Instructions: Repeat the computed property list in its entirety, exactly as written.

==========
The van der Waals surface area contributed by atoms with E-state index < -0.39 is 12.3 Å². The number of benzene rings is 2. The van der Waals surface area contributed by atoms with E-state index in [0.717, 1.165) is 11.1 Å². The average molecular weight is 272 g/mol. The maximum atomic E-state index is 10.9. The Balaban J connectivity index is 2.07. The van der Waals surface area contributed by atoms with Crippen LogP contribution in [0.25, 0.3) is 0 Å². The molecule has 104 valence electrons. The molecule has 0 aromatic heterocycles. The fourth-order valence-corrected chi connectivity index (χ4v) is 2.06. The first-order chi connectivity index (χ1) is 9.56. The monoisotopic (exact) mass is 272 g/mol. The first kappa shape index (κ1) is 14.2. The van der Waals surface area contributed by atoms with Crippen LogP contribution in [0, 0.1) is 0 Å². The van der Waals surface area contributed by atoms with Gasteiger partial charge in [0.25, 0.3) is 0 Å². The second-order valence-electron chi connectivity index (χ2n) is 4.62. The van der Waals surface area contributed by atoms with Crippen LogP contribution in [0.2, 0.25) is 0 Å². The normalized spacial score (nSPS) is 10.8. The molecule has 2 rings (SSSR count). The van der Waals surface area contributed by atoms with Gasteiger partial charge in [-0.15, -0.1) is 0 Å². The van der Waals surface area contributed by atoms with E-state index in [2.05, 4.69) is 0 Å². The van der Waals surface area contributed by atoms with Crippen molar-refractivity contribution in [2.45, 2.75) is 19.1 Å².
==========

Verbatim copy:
The van der Waals surface area contributed by atoms with E-state index < -0.39 is 12.3 Å². The number of benzene rings is 2. The van der Waals surface area contributed by atoms with E-state index in [0.717, 1.165) is 11.1 Å². The average molecular weight is 272 g/mol. The maximum atomic E-state index is 10.9. The Balaban J connectivity index is 2.07. The van der Waals surface area contributed by atoms with Crippen LogP contribution in [0.25, 0.3) is 0 Å². The molecule has 104 valence electrons. The molecule has 0 aromatic heterocycles. The fourth-order valence-corrected chi connectivity index (χ4v) is 2.06. The first-order chi connectivity index (χ1) is 9.56. The monoisotopic (exact) mass is 272 g/mol. The first kappa shape index (κ1) is 14.2. The van der Waals surface area contributed by atoms with Crippen LogP contribution in [0, 0.1) is 0 Å². The van der Waals surface area contributed by atoms with Gasteiger partial charge in [0.25, 0.3) is 0 Å². The second-order valence-electron chi connectivity index (χ2n) is 4.62. The van der Waals surface area contributed by atoms with Crippen LogP contribution in [0.2, 0.25) is 0 Å². The normalized spacial score (nSPS) is 10.8. The molecule has 2 rings (SSSR count). The van der Waals surface area contributed by atoms with Gasteiger partial charge in [-0.15, -0.1) is 0 Å². The van der Waals surface area contributed by atoms with E-state index in [2.05, 4.69) is 0 Å². The van der Waals surface area contributed by atoms with Crippen molar-refractivity contribution in [2.45, 2.75) is 19.1 Å².